Understanding intelligence is one of the major scientific challenges of our time; however, the science of intelligence is very much in its infancy. By working closely with scientists and leading thinkers from multi-disciplines, the founders of the AGI Sentinel Initiative (AGISI) believe that we can help humanity to better understand intelligence. If human beings have a better understanding of intelligence, it will not only help to build artificial intelligent machines, but it will also help to improve individuals' situational awareness, decision making, and values, and ultimately greatly improve people's knowledge of each other and our world, and thereby improve the quality of life for society overall.
Or is it just another hyped innovation? It comes with no surprise how AI today becomes a catchall term that is said out loud in the job market. The US and China are in nip and tuck in the AI race for supremacy. Although China aims to be the technology leader by 2030, the economy is still at a struggle phase with a slowdown and trade war with the US. Emerging trends in artificial intelligence (AI) significantly points toward having a geopolitical disruption in the foreseeable future.
JP Morgan is backing the use of machine learning for the future of foreign exchange algorithmic trading, after applying the technology to its FX algos earlier this year. The investment bank launched Deep Neural Network for Algo Execution (DNA) as a tool to bolster its FX algorithms in April, using machine learning to bundle its existing algos into a single execution strategy. "DNA is an optimisation feature that leverages simulated data from various types of market conditions to select the best order placement and execution style designed to minimise market impact," said Chi Nzelu, head of macro eCommerce at JP Morgan. "It then uses reinforcement learning – a subset of machine learning – to assess the performance of individual order placement choices." JP Morgan added that in recent years, algo trading strategies such as time-weighted average price (TWAP) and volume-weighted average price (VWAP) have multiplied, forcing clients to choose from a suite of algos with various execution methods.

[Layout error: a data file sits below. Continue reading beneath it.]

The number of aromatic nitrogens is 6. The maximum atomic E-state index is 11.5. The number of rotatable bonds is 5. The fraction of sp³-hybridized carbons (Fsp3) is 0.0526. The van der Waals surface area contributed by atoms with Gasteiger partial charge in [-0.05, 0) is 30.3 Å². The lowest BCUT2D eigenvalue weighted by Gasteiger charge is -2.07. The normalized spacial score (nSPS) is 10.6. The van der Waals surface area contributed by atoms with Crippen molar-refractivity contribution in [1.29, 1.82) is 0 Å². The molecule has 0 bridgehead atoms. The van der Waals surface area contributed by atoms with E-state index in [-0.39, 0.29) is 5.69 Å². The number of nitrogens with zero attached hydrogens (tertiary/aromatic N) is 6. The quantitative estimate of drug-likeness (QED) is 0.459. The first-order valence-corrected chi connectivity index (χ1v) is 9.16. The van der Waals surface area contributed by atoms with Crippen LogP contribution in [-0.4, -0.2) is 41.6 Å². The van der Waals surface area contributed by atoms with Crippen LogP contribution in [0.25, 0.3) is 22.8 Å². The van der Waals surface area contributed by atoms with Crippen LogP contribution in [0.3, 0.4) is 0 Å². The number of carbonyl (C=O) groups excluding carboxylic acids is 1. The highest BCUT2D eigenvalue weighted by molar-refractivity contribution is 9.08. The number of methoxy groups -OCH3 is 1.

The digital revolution in true sense has taken the world by storm. Ever since its introduction, the service industry has shifted its focus completely towards offering personalized experiences to the customers. The travel insurance industry is also sailing in the same boat and has been using new-age technology to offer the best products and services to its customers. But if you go by the experts, artificial intelligence is the key to offering personalised travel insurance services in future. Artificial intelligence (AI) is a widely used digital tool in the insurance industry today.